Is Asbestos Usage Still A Common Option Across The Globe?

Asbestos refers to a group of naturally occurring fibrous materials that are useful due to their tensile strength, poor heat conduction, and resistance to chemical attacks. It is a useful component in materials and asbestos usage includes insulation in buildings, roofing materials, water supply lines, clutches, brakelinings, gaskets, and automobile pads. Today, chrysotile is the only commercial asbestos still in use, which is mostly used in fiber cement boards.

However, studies have shown that asbestos exposure can actually lead to mesothelioma, which is a type of cancer which can affect the lungs and abdomen, as well as a variety of other health problems. Despite all these known facts, asbestos is not banned in the United States.

Is Asbestos Banned in the United States?

Certain uses of asbestos was originally banned in the United States by the Environmental Protection Agency (EPA) in 1973 and most products containing asbestos were banned in 1989. However, this was overturned by the Fifth Circuit Court of Appeals in 1991. Today, asbestos fibers in the United States are mostly used in the diaphragm of chlor-alkali plants for the electrolysis of Sodium Chloride. In 2016, the EPA announced it would evaluate ten chemicals for risk to human health and the environment under the Toxic Substances Control Act (TSCA) reform. The EPA says asbestos exposure is associated with lung cancer, mesothelioma, and asbestosis.

Is Asbestos Banned in Other Parts of the World?

Asbestos is banned in over 55 countries across the globe, which includes Japan, Australia, and all countries in the European region. Iceland was the first to ban asbestos imports due to health concerns in 1983, followed soon after by Sweden. Germany banned asbestos in 1992 followed by the United Kingdom in 1999. However, asbestos continues to be used in Asia, Russia, and some parts of the United States.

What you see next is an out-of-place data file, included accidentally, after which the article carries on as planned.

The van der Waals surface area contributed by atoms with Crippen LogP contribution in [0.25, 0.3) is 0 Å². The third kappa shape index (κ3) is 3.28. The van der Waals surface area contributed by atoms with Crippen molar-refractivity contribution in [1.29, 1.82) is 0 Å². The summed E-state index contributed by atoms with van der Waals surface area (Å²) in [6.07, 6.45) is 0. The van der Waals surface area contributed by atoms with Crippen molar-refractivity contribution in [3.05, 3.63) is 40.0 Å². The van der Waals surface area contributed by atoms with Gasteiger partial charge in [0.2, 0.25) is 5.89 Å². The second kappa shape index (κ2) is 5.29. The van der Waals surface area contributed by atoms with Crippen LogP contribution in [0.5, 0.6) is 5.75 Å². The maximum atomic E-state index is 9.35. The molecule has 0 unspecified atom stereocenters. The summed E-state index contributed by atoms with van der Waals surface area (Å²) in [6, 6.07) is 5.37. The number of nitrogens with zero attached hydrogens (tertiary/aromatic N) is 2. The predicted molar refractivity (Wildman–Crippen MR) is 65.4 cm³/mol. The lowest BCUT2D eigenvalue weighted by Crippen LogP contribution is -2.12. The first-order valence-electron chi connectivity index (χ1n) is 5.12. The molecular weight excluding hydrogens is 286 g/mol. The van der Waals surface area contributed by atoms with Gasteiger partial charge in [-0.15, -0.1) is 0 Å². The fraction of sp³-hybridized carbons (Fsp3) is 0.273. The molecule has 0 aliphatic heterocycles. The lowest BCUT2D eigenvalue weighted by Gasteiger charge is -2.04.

Health Effects of Asbestos

Asbestos can cause cancers of the lung, ovaries, and larynx and is suspected to cause gastrointestinal cancer. Once inhaled, asbestos fibers may stay in the body and cause asbestosis, which is a progressive inflammatory disease that scars the lungs. Smoking is known to increase the risks of lung cancer with asbestos exposure.

What You Can Do

It is wise to carry out asbestos inspection and mediation if you suspect that there are asbestos-containing materials in your home. We understand this and provide the best asbestos testing services in the country here at Iris Environmental Laboratories.

Other than hiring our professionals to conduct testing and inspection, you can do more to protect yourself and others from this dangerous product. You can start by simply writing to officials to urge them to push for a ban in asbestos-containing products and also to channel more funds for mesothelioma research. Now that people are starting to voice their concerns regarding asbestos exposure, there is much more progress toward a ban. Together, we can reduce the usage of asbestos across the globe and fight to live asbestos-free lives.